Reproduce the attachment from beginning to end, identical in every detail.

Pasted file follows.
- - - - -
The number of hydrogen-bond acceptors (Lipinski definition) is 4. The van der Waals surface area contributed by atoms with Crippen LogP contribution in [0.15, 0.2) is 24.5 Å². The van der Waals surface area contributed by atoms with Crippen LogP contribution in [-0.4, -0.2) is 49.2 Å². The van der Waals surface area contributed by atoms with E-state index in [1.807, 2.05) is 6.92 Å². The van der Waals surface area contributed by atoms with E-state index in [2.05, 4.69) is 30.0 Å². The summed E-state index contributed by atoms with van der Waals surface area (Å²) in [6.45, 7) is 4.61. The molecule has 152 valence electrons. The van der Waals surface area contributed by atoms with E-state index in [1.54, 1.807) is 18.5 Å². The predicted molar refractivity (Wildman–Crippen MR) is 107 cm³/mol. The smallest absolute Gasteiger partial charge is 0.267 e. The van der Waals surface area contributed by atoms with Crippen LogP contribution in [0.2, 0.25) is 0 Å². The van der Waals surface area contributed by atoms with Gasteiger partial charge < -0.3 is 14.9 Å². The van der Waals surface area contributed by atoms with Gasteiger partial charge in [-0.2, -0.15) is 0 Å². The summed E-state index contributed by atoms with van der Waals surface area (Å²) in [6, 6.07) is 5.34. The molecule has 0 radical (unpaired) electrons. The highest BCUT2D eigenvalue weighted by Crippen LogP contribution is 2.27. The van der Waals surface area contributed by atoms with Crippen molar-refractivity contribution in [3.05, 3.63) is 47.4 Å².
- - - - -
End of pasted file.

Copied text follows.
The number of hydrogen-bond acceptors (Lipinski definition) is 4. The van der Waals surface area contributed by atoms with Crippen LogP contribution in [0.15, 0.2) is 24.5 Å². The van der Waals surface area contributed by atoms with Crippen LogP contribution in [-0.4, -0.2) is 49.2 Å². The van der Waals surface area contributed by atoms with E-state index in [1.807, 2.05) is 6.92 Å². The van der Waals surface area contributed by atoms with E-state index in [2.05, 4.69) is 30.0 Å². The summed E-state index contributed by atoms with van der Waals surface area (Å²) in [6.45, 7) is 4.61. The molecule has 152 valence electrons. The van der Waals surface area contributed by atoms with E-state index in [1.54, 1.807) is 18.5 Å². The predicted molar refractivity (Wildman–Crippen MR) is 107 cm³/mol. The smallest absolute Gasteiger partial charge is 0.267 e. The van der Waals surface area contributed by atoms with Crippen LogP contribution in [0.2, 0.25) is 0 Å². The van der Waals surface area contributed by atoms with Gasteiger partial charge < -0.3 is 14.9 Å². The van der Waals surface area contributed by atoms with Gasteiger partial charge in [-0.2, -0.15) is 0 Å². The summed E-state index contributed by atoms with van der Waals surface area (Å²) in [6, 6.07) is 5.34. The molecule has 0 radical (unpaired) electrons. The highest BCUT2D eigenvalue weighted by Crippen LogP contribution is 2.27. The van der Waals surface area contributed by atoms with Crippen molar-refractivity contribution in [3.05, 3.63) is 47.4 Å².